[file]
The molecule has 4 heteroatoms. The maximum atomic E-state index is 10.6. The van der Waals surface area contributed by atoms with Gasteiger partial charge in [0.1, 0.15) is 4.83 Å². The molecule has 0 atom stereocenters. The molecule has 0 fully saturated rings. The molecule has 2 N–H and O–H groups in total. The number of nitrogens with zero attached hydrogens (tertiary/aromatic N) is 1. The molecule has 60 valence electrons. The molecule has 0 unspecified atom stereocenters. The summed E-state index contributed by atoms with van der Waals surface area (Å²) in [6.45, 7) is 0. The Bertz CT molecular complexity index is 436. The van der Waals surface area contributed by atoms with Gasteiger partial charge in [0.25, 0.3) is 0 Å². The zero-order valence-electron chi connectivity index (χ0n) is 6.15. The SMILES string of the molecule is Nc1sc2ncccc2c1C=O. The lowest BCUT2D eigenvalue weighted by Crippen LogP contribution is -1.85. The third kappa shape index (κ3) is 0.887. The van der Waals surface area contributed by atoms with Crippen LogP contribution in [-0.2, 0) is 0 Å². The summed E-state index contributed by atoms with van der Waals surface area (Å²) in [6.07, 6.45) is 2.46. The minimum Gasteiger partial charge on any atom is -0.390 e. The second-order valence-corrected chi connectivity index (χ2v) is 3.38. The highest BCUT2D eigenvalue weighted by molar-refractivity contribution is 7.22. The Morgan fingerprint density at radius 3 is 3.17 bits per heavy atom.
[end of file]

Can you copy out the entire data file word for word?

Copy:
The molecule has 4 heteroatoms. The maximum atomic E-state index is 10.6. The van der Waals surface area contributed by atoms with Gasteiger partial charge in [0.1, 0.15) is 4.83 Å². The molecule has 0 atom stereocenters. The molecule has 0 fully saturated rings. The molecule has 2 N–H and O–H groups in total. The number of nitrogens with zero attached hydrogens (tertiary/aromatic N) is 1. The molecule has 60 valence electrons. The molecule has 0 unspecified atom stereocenters. The summed E-state index contributed by atoms with van der Waals surface area (Å²) in [6.45, 7) is 0. The Bertz CT molecular complexity index is 436. The van der Waals surface area contributed by atoms with Gasteiger partial charge in [0.25, 0.3) is 0 Å². The zero-order valence-electron chi connectivity index (χ0n) is 6.15. The SMILES string of the molecule is Nc1sc2ncccc2c1C=O. The lowest BCUT2D eigenvalue weighted by Crippen LogP contribution is -1.85. The third kappa shape index (κ3) is 0.887. The van der Waals surface area contributed by atoms with Crippen LogP contribution in [-0.2, 0) is 0 Å². The summed E-state index contributed by atoms with van der Waals surface area (Å²) in [6.07, 6.45) is 2.46. The minimum Gasteiger partial charge on any atom is -0.390 e. The second-order valence-corrected chi connectivity index (χ2v) is 3.38. The highest BCUT2D eigenvalue weighted by molar-refractivity contribution is 7.22. The Morgan fingerprint density at radius 3 is 3.17 bits per heavy atom.